The author of this blog is Douglas McNabb. Please feel free to contact him directly at mcnabb@mcnabbassociates.com or at one of the offices listed above.

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OFAC’s Power Extends to Vessels on the High Seas

February 17, 2011

The Office of Foreign Assets Control (OFAC) is issuing General License No. 3 under the Weapons of Mass Destruction Proliferators Sanctions Regulations, 31 C.F.R. Part 544, authorizing certain transactions related to the arrest, detention and judicial sale of the MV First Ocean and the MV Second Ocean, which are two vessels on OFAC’s Specially Designated Nationals and Blocked Persons list.

These vessels are currently under arrest in Chiwan and Qingdao, the People’s Republic of China, respectively. The general license allows for the purchase and acquisition of the vessels, as well as guidance for expedited SDN removal.

As this case demonstrates, in addition to individuals and entities, OFAC has the authority to place vessels on the SDN List as part of it’s broad sanctions power.

For a complete reading of the license, which provides insight into OFAC’s requirements for SDN removal, please click here.

Douglas McNabb and other members of the firm practice and write extensively on matters involving Federal Criminal Defense, INTERPOL Litigation, International Extradition and OFAC SDN Litigation.

The author of this blog is Douglas McNabb. Please feel free to contact him directly at mcnabb@mcnabbassociates.com or at one of the offices listed above.

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U.S. Treasury Designates Lebanese Canadian Bank Sal as a “Primary Money Laundering Concern”

February 10, 2011

The U.S. Treasury Department says the Lebanese Canadian Bank SAL together with its subsidiaries (LCB) has laundered hundreds of millions of dollars for a drug trafficking group with ties to Hezbollah, which Washington considers a terrorist organization.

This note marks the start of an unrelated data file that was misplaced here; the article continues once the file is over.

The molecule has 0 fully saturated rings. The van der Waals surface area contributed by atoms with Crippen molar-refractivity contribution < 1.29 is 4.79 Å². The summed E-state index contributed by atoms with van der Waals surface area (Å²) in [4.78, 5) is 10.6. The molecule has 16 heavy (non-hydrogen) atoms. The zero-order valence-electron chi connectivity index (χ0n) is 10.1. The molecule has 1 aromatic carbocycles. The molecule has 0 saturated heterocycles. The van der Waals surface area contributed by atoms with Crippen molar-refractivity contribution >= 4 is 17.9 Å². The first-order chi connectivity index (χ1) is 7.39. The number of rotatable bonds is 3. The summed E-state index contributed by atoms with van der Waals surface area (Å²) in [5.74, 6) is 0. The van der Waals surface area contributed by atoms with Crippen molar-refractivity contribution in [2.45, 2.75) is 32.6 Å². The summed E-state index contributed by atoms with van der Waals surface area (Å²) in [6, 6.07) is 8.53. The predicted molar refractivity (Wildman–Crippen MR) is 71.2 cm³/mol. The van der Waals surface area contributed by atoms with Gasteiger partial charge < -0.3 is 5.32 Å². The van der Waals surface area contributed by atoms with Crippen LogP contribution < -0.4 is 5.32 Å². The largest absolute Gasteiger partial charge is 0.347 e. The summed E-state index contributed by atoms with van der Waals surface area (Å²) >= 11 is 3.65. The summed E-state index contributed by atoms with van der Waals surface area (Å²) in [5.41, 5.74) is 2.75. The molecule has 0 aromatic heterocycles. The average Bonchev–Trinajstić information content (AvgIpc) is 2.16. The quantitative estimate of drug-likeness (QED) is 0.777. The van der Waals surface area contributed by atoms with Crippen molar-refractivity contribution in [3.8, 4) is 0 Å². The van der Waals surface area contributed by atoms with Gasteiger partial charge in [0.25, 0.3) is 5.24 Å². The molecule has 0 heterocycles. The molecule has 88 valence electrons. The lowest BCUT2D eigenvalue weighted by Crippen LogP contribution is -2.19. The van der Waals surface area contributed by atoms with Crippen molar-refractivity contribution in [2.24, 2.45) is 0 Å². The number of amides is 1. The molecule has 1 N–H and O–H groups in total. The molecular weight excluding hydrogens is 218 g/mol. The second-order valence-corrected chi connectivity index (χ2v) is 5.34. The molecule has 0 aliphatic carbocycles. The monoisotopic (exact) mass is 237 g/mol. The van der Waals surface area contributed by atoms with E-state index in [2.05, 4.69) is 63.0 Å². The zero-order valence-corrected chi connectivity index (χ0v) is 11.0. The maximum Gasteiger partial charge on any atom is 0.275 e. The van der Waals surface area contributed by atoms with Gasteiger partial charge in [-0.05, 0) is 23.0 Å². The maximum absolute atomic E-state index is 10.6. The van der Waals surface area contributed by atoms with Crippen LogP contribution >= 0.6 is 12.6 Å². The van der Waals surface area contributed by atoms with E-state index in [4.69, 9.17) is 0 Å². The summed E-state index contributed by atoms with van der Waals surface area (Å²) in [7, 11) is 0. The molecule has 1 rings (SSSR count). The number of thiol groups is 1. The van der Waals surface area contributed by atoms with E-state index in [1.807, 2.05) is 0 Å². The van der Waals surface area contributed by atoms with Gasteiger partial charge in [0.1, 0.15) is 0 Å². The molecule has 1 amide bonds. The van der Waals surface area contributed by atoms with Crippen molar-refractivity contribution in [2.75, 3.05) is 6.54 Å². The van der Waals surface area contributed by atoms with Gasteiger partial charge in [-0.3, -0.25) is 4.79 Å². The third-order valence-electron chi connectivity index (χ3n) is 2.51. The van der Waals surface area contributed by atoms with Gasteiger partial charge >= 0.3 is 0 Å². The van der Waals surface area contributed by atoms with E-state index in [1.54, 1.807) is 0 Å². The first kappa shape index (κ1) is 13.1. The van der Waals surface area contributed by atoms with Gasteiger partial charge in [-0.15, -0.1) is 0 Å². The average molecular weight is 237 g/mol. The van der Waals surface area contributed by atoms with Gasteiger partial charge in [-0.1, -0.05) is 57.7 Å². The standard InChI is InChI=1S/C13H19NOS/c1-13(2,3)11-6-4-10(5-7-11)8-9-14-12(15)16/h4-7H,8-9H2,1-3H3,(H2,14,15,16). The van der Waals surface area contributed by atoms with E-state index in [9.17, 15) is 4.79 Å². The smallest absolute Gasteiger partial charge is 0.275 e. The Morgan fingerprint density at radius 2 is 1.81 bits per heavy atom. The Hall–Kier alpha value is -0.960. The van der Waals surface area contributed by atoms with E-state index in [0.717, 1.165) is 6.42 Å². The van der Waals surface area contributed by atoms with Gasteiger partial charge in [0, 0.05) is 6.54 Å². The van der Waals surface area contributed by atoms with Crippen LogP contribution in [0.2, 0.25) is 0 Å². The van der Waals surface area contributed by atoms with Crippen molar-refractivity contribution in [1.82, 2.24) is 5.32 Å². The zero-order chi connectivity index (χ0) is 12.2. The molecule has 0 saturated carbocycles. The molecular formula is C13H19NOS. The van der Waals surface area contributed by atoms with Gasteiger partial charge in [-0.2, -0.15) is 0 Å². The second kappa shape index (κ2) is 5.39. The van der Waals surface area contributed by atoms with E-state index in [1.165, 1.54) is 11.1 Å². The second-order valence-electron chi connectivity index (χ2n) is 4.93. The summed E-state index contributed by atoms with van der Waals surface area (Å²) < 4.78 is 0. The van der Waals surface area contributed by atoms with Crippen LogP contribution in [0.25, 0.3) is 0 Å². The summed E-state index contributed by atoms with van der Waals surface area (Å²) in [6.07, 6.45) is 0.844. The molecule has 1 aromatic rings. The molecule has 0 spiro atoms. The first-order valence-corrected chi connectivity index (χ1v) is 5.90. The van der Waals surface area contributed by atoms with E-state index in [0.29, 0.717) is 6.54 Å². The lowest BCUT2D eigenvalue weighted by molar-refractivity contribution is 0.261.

The Treasury Department and the Drug Enforcement Administration say Lebanese Canadian Bank SAL has been designated a “primary money laundering concern” for allegedly helping launder up to $200 million a month for a Lebanese-based drug smuggling group. The agencies say alleged drug kingpin Ayman Joumaa runs the ring.

LCB has been designated under Section 311 of the USA Patriot Act. Section 311 actions are distinct from designations brought by Treasury’s Office of Foreign Assets Control (OFAC), which are applied more broadly, prohibit transactions and trigger asset freezing obligations. For an overview of Section 311 of the USA Patriot Act, please click here.

Allegedly, Joumaa and his Lebanon-based drug trafficking and money laundering network, along with several other individuals, have used LCB to launder narcotics proceeds as part of this international money laundering network. On January 26, Treasury designated Joumaa along with nine individuals and 19 entities in his network as Specially Designated Narcotics Traffickers pursuant to the Foreign Narcotics Kingpin Designation Act (Kingpin Act). Following today’s action by the Treasury, more individuals may soon face an OFAC SDN designation.

The Treasury’s Financial Crimes Enforcement Network (FinCEN) also today filed a Notice of Proposed Rule Making (NPRM), in which it proposes prohibiting U.S. financial institutions from opening or maintaining correspondent or payable-through accounts for LCB.

For a complete reading of the Treasury press release, please click here.

Douglas McNabb and other members of the firm practice and write extensively on matters involving Federal Criminal Defense, INTERPOL Litigation, International Extradition and OFAC SDN Litigation.

The author of this blog is Douglas McNabb. Please feel free to contact him directly at mcnabb@mcnabbassociates.com or at one of the offices listed above.